On 30/01/08, Clark Johnsen wrote:
> "CD-quality and better downloads." Hmmm...
> Does the irony in this observation escape us?
> CD was touted (granted, originally by its promoters, but then by every
> lapdog newsstand paper and magazine, which is to say, all of them) as
> "perfect". Now, we have "better"?
Every step in the improvement of recording has been sold as the
ultimate, at least by the sales folk at the companies concerned.
CD _was_ a big step forward from LP in that it removed all the problems
customers complained about - scratches, dust, static, wow, warping,
wrong turntable speeds, acoustic feedback and mechanical resonance.
Any record magazine of the 70s is full of complaints about having to
return faulty copies of LPs. This almost completely stopped when CD
> Shouldn't this revoltin' development give one pause?
Not really. CD is outstandingly good by the standards of the 1970s. I
don't think anyone would have been surprised to be told that similar but
even better discs would be available a quarter of a century later.
> Question: Who serves as arbiter of sound?
> Who here, or anywhere, may say with assurance, "this", not "that"?
> It's a problem that's been lingering for as long as there's been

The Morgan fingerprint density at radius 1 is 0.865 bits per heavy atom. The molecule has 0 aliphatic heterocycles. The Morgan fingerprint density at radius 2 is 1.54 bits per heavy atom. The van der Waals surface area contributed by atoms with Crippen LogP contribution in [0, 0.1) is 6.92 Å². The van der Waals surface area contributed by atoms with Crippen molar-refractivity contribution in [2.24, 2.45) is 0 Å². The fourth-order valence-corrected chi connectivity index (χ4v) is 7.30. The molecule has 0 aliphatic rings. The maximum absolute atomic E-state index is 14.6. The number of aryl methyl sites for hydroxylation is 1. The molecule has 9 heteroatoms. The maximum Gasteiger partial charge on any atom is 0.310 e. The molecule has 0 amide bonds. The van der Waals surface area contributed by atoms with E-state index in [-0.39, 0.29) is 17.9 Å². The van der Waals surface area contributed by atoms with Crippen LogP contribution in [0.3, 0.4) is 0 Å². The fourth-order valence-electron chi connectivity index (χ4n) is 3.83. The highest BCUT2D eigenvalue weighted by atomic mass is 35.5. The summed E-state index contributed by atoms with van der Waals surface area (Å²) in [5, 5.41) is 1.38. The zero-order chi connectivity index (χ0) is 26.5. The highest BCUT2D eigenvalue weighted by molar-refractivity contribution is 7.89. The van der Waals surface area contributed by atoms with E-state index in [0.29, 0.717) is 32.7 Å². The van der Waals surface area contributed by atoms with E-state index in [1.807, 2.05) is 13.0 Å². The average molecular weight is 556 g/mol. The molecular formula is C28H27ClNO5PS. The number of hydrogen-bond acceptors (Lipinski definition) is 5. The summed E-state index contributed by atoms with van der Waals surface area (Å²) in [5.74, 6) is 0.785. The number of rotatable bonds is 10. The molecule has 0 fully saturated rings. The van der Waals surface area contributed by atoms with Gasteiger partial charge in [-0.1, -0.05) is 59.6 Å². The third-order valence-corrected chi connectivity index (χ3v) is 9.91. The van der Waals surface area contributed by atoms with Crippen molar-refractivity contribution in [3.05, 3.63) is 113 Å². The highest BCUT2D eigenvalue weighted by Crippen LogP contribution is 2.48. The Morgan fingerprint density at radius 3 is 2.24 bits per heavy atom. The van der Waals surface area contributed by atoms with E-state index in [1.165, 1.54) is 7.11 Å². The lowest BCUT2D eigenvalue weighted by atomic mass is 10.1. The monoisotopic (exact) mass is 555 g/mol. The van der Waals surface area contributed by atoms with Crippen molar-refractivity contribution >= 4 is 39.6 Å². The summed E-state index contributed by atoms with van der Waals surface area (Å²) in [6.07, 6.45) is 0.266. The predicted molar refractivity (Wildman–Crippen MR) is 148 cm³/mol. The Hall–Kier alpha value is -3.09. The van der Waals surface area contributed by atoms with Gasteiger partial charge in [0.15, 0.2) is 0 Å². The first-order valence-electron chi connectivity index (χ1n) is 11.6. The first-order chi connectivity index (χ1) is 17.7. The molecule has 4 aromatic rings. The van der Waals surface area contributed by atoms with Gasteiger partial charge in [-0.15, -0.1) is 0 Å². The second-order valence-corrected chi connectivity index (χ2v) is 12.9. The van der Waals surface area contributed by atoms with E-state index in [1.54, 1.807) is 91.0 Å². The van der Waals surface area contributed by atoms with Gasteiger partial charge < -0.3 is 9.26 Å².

> "fidelity" (1925), or "high fidelity" (1933), or... or...
> Ladies and Gentlemen --
> Where are the Sound Standards located, by which one may evaluate new
In the musical instruments. A well tuned Steinway would do, if you want
> Where may one go to hear? To listen? To the best of the past and the
> best of the present, reproduced at the pinnacle of current state of
> the art?
> That situation has bothered me for over twenty-five years, and from
> time to time I shall sound forth on this topic on this list. But let
> it be noted, that back in 1986 at the ARSC convention in San Francisco
> I did address the topic, along with a panel of experts from my side of
> the river, albeit to little lasting effect.
> Still the judgement calls are made -- but who's on the bench? Or in
> the box?
The informed public.
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